We were asked to write about one of the worst United States Supreme Court opinions we had read. My article is about Ashcroft v. Iqbal because it is such an important decision in the field of federal civil litigation and the majority opinion is unsupportable in so many different ways. I explain how that opinion changes the substantive law of supervisory liability for government officials without providing the parties notice that the issue would be considered by the Court. The majority then enshrines fact pleading requirements in federal court for all cases (although denying they have done so), without following the strict statutory method for amending the Federal Rules of Civil Procedure. They also do this by misinterpreting Federal Rule 9(b) that permits the general allegation of states of mind and by ignoring the Forms attached to the Rules. Moreover, the instructions by the Court to lower court judges to disregard conclusory allegations and then decide whether a case is "plausible" are non-defining and an invitation for arbitrary decision making. Ashcroft v. Iqbal is in direct contradiction to the liberal pleading, broad discovery regime envisioned by the Supreme Court and Congress in enacting the 1938 Federal Rules of Civil Procedure, and specifically mandated in subsequent Supreme Court decisions, as well as an assault on the private enforcement of public rights that Congress assumed in passing dozens of statutes since 1938. The decision is also an attack on the Seventh Amendment right to trial by jury because its effect is to invite trial judges to decide factual issues in jury cases. The lawless behavior of Justices in the majority in this case returns pleading in Federal Court to a procedural regime that proved unsatisfactory in the second half of the nineteenth century and the early decades of the twentieth.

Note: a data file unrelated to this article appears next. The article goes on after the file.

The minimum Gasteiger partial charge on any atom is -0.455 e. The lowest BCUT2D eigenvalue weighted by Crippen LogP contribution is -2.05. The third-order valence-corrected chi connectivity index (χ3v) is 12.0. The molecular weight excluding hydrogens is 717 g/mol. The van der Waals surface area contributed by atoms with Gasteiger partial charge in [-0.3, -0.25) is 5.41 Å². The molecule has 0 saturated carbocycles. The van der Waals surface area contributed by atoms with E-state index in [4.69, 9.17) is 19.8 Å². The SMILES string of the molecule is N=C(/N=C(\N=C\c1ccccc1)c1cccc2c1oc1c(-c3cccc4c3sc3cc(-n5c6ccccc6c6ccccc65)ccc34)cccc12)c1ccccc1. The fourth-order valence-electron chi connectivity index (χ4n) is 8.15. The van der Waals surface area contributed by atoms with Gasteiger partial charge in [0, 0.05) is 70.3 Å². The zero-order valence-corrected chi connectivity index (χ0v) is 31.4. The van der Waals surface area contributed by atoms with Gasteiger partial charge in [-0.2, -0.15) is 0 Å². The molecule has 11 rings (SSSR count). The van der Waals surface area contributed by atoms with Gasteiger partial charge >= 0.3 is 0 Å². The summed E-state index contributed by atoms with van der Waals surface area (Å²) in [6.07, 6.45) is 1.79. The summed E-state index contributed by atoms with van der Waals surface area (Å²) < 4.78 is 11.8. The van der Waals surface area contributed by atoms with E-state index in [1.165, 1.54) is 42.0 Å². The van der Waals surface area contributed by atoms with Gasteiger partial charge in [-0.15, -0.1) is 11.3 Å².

Date of Authorship for this Version
federal civil litigation, Supreme Court, Civil Procedure, Law
Subrin, Stephen, "Ashcroft v. Iqbal: contempt for rules, statutes, the constitution, and elemental fairness" (2012). School of Law Faculty Publications. 80.